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Are Out-of-Pocket Costs on Their Way Out? At-Home COVID-19 Testing and Expanded Preventative Healthcare for Women and Children

In response to a directive from the White House, based on provisions of the Families First Coronavirus Response Act (FFCRA) and the Coronavirus Aid, Relief and Economic Security (CARES) Act that eliminated cost sharing for COVID-19 diagnostic testing, three federal government departments—the US Department of Health and Human Services (HHS), the US Department of Labor (Labor) and the US Department of the Treasury (Treasury)—issued guidance in the form of frequently asked questions (FAQs) that states group health plans and insurers must also cover over-the-counter (OTC) COVID-19 diagnostic testing. This guidance is effective beginning January 15, 2022.

In addition, the Health Resources and Services Administration (HRSA) updated the Affordable Care Act’s (ACA) comprehensive preventive care and screening guidelines for women and children to cover additional services and supplies without a copay or deductible, effective 2023.

COVID-19 AT-HOME TESTING COVERAGE

On January 10, 2022, HHS, Labor and the Treasury together issued FAQs that elaborated on prior guidance and indicated that group health plans and insurers are required to cover OTC COVID-19 diagnostic tests without cost sharing. Because of the recent spike in COVID-19 cases resulting from the rapid spread of the Omicron variant, the guidance will continue for the duration of the public emergency.

Most consumers with private health coverage will be able to buy OTC COVID-19 tests and either have the cost covered upfront or be reimbursed later by submitting a claim to their health plan. The new requirement only applies to “diagnostic” OTC COVID-19 testing. It does not include the treatment of COVID-19 or testing that is for employment purposes.

The guidance provides that health plans and insurers must cover at least eight OTC COVID-19 diagnostic tests per covered individual per a 30-day period. Insurers will be able to set up networks of preferred suppliers to provide OTC COVID-19 tests directly to participants without upfront costs. Insurers must still reimburse OTC COVID-19 tests purchased outside the direct coverage program, however, the reimbursable amount is limited to $12 per test if the health plan also provides tests through its preferred pharmacy network and through a direct-to-consumer shipping program without upfront costs.

Besides the risk of increasing the average cost of OTC COVID-19 tests, the new initiative raises concerns over fraud and abuse. For health plans and insurers to protect themselves, the FAQs provide several examples of permissible activities to prevent fraud and abuse, like requiring proof of purchase or an attestation that the test was purchased for proper purposes (i.e., is being used by the covered individual, is not being reimbursed by another source, is not being resold and is not for employment purposes).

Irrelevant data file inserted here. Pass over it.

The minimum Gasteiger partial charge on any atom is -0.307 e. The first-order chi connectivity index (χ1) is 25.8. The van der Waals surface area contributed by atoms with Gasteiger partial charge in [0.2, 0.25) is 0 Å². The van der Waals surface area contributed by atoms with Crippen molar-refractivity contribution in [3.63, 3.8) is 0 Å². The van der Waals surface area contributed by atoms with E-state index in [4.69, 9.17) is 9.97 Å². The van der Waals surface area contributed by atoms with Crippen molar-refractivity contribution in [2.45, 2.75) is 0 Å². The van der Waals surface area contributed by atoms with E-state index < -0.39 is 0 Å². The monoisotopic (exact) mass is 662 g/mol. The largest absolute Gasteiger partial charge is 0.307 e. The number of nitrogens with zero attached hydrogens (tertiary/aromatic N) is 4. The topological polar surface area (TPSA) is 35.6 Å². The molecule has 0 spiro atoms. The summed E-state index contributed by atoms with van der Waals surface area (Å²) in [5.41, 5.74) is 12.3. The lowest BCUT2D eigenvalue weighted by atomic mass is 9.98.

HRSA UPDATES ACA PREVENTIVE HEALTHCARE GUIDELINES

On January 11, 2022, HRSA announced that it updated the preventive health and screening guidelines for women, infants, children and adolescents. Under the ACA, certain group health plans and insurers must provide coverage with no out-of-pocket costs for preventive health services within these HRSA-endorsed comprehensive guidelines.

HRSA accepted the updates recommended by the Women’s Preventative [...]

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Agencies Clarify How Employers Can Charge COVID-19 Vaccine Premium Incentives

On October 4, 2021, the US Departments of Labor, Treasury, and Health and Human Services issued guidance regarding the application of the Health Insurance Portability and Accountability Act (HIPAA) wellness rules to vaccine-related premium surcharges and discounts, clarifying that employers may charge vaccine premium incentives if they adhere to the requirements of activity-only health-contingent programs.

Employers have grown more interested in exploring incentives designed to increase COVID-19 vaccination rates among employees. Some employers have announced plans to charge unvaccinated employees higher contributions for health coverage than vaccinated employees, while some have been considering other options, such as excluding coverage for COVID-related illnesses, charging higher cost-sharing for COVID-19-related illnesses and offering more generous plan options to employees who are vaccinated.